The Rocky Mountain Elk survives severe winter conditions through perseverance. Generally large animals like elk are not affected by cold temperatures during winter. Rather it is the constant search for nutritious food that is their main challenge.
This bull elk is oblivious to the oncoming snow fury and remains focused on finding the arboreal lichens and tree foliage which break off when heavy snow loads slide off the tree canopies. When the snow depth becomes deep, it is far too taxing for elk to dig for their regular food supply of grass and low shrubs. The foliage and lichens that grow on the upper portions of older Douglas-fir trees are highly nutritious and are a favourite of elk. This “emergency food supply” remains out of reach to elk during normal snowfall winters but becomes life saving in severe winters.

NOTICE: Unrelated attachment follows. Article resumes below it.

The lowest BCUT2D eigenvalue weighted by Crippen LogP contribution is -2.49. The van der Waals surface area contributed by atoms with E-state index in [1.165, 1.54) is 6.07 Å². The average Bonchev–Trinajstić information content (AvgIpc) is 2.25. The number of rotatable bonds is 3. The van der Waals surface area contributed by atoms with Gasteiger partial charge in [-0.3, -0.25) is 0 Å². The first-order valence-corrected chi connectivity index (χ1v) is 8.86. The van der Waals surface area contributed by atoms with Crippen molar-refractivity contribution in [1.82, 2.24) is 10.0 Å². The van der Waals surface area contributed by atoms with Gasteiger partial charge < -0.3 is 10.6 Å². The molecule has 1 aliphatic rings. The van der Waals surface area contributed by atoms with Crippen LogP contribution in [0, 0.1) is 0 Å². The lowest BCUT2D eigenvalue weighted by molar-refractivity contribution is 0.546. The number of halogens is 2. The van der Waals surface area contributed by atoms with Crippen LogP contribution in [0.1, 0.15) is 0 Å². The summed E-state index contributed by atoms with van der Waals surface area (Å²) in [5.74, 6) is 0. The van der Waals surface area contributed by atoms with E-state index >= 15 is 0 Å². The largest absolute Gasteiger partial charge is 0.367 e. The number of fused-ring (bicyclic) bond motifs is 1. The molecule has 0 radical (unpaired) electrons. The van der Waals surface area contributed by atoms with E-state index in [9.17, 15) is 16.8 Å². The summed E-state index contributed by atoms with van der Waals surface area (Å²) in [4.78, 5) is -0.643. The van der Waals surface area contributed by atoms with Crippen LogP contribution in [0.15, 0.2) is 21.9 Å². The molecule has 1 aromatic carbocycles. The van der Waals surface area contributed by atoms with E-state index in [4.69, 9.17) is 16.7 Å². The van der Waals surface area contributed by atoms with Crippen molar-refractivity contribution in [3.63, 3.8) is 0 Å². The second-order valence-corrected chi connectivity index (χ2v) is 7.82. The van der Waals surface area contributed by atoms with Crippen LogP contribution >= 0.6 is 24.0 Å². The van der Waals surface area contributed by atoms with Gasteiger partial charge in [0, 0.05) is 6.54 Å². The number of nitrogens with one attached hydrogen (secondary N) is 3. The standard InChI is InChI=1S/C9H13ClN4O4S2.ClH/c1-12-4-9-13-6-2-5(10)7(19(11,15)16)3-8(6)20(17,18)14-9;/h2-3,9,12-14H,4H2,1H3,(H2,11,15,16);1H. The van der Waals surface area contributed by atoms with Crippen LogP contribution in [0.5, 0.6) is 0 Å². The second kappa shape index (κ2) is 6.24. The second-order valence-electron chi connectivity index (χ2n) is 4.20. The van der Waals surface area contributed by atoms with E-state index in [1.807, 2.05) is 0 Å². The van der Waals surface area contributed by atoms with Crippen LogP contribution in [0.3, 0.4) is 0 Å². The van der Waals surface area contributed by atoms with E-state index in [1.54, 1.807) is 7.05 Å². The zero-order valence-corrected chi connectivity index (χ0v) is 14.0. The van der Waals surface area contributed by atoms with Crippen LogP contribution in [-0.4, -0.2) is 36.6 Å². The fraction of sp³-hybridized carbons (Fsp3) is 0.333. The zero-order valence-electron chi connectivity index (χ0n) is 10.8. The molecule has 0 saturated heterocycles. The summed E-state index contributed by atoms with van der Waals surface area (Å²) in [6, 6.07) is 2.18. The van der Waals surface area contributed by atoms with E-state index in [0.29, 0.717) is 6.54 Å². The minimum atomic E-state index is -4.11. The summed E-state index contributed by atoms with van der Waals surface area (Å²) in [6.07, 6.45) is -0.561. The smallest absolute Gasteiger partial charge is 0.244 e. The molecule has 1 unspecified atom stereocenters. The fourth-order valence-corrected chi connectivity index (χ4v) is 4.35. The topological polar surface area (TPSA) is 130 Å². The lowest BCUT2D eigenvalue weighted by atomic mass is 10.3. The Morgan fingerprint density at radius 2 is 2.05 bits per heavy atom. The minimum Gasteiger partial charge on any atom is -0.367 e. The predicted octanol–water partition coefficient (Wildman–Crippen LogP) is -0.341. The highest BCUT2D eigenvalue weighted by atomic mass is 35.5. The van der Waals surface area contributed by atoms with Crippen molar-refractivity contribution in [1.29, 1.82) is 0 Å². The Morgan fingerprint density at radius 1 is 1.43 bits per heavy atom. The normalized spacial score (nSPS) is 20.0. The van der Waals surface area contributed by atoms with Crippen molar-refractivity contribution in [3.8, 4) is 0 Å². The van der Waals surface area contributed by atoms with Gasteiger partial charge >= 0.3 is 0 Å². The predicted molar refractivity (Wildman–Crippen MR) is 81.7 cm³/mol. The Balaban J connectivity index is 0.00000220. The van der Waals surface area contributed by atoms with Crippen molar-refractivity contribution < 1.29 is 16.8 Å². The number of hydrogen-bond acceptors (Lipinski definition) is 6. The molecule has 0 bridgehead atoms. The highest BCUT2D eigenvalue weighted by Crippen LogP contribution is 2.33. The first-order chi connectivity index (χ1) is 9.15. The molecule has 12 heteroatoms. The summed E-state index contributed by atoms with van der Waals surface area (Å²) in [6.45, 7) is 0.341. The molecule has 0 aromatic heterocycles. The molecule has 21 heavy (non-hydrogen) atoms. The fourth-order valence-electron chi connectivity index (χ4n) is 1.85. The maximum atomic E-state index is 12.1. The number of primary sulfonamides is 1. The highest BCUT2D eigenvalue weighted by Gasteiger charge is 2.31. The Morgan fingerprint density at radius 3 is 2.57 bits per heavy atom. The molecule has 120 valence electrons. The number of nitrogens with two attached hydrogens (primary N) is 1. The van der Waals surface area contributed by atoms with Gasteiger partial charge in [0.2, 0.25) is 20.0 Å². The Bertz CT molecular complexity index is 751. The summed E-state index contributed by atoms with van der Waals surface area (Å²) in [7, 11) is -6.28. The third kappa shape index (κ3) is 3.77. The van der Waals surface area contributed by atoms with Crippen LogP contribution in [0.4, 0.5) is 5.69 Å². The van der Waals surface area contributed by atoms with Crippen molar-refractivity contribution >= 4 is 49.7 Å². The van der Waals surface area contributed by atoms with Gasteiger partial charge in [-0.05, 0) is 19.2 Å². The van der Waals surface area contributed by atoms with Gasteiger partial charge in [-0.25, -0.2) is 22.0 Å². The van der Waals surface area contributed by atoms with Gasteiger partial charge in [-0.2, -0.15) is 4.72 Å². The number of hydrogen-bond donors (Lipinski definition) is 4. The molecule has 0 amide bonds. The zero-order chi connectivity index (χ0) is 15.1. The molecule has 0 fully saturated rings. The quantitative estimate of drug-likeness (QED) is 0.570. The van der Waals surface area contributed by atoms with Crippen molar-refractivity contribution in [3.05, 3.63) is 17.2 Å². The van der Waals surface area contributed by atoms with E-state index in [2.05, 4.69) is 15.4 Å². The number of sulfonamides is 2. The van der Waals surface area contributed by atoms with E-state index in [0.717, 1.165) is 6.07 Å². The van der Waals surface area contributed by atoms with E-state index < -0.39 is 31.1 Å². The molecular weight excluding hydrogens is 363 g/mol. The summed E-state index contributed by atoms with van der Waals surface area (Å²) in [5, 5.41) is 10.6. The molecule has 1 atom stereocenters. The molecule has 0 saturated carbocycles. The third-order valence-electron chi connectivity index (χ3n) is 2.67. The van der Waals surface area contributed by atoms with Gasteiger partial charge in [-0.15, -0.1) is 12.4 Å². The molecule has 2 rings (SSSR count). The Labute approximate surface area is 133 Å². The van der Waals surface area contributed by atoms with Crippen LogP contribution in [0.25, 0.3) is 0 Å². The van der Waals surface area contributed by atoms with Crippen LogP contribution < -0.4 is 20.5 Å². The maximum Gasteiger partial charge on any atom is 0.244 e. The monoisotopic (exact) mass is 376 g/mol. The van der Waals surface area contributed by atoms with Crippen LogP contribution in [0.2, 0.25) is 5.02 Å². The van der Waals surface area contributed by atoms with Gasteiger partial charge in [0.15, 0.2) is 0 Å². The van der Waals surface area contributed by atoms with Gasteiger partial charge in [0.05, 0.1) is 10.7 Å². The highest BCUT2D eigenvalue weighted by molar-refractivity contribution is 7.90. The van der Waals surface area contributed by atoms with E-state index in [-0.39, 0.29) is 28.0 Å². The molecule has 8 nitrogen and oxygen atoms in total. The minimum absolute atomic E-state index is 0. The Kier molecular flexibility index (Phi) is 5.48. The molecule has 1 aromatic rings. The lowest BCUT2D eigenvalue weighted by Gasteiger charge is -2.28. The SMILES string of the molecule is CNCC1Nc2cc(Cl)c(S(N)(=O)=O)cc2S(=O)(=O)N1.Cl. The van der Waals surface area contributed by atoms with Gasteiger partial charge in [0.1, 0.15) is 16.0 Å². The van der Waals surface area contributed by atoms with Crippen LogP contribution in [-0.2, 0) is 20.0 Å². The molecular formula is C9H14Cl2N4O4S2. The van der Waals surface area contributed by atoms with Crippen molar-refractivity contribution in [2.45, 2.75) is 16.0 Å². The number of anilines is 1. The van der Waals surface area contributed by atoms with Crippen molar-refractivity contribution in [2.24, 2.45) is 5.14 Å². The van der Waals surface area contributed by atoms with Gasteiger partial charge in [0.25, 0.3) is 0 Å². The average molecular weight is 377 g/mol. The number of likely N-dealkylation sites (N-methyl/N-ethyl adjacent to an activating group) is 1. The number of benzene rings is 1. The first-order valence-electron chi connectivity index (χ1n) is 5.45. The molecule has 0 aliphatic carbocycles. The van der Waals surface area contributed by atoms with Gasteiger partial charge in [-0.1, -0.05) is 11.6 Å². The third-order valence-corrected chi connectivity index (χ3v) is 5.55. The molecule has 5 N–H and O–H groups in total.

By placing the elk to one side in this painting, I was able to create the space needed to give feeling to the force of winter coming at him. The snow is plastered to his horns and head by the wind but the fact the snow is not melting against his body is a sign he is well insulated and not loosing body heat – he is in prime health. Behind him, the group of Douglas-fir trees that he will depend on this winter are also plastered with snow on their windward side. Lichen still hangs from the branches but eventually it will be knocked off for this elk to find – and he knows it.